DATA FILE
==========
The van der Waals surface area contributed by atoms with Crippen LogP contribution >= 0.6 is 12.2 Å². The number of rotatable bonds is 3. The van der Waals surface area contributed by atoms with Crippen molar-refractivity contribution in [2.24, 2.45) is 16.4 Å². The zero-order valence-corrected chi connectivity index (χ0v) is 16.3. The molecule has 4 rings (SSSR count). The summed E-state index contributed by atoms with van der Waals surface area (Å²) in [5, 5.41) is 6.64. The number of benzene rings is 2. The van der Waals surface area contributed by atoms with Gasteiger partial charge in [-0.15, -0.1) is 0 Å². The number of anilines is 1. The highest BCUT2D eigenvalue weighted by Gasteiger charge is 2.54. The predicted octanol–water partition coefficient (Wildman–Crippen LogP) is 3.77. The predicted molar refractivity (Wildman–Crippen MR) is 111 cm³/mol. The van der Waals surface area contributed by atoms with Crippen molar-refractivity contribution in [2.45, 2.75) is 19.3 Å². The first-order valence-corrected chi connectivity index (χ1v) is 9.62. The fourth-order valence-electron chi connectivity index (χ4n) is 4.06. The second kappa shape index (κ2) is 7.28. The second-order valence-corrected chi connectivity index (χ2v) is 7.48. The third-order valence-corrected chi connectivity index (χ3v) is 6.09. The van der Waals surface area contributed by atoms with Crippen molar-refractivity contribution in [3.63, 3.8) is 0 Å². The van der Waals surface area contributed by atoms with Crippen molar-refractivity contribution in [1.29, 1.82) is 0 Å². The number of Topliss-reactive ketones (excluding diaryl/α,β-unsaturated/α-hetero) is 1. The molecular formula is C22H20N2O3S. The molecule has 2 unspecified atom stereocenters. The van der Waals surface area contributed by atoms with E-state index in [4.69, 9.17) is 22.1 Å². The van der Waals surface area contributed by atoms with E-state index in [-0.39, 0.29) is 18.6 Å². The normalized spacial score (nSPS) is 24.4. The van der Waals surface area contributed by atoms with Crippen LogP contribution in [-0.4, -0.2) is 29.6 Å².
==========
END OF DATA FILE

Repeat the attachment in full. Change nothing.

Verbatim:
The van der Waals surface area contributed by atoms with Crippen LogP contribution >= 0.6 is 12.2 Å². The number of rotatable bonds is 3. The van der Waals surface area contributed by atoms with Crippen molar-refractivity contribution in [2.24, 2.45) is 16.4 Å². The zero-order valence-corrected chi connectivity index (χ0v) is 16.3. The molecule has 4 rings (SSSR count). The summed E-state index contributed by atoms with van der Waals surface area (Å²) in [5, 5.41) is 6.64. The number of benzene rings is 2. The van der Waals surface area contributed by atoms with Gasteiger partial charge in [-0.15, -0.1) is 0 Å². The number of anilines is 1. The highest BCUT2D eigenvalue weighted by Gasteiger charge is 2.54. The predicted octanol–water partition coefficient (Wildman–Crippen LogP) is 3.77. The predicted molar refractivity (Wildman–Crippen MR) is 111 cm³/mol. The van der Waals surface area contributed by atoms with Crippen molar-refractivity contribution in [2.45, 2.75) is 19.3 Å². The first-order valence-corrected chi connectivity index (χ1v) is 9.62. The fourth-order valence-electron chi connectivity index (χ4n) is 4.06. The second kappa shape index (κ2) is 7.28. The second-order valence-corrected chi connectivity index (χ2v) is 7.48. The third-order valence-corrected chi connectivity index (χ3v) is 6.09. The van der Waals surface area contributed by atoms with Crippen molar-refractivity contribution in [3.63, 3.8) is 0 Å². The van der Waals surface area contributed by atoms with Crippen molar-refractivity contribution in [1.29, 1.82) is 0 Å². The number of Topliss-reactive ketones (excluding diaryl/α,β-unsaturated/α-hetero) is 1. The molecular formula is C22H20N2O3S. The molecule has 2 unspecified atom stereocenters. The van der Waals surface area contributed by atoms with E-state index in [4.69, 9.17) is 22.1 Å². The van der Waals surface area contributed by atoms with E-state index in [-0.39, 0.29) is 18.6 Å². The normalized spacial score (nSPS) is 24.4. The van der Waals surface area contributed by atoms with Crippen LogP contribution in [-0.4, -0.2) is 29.6 Å².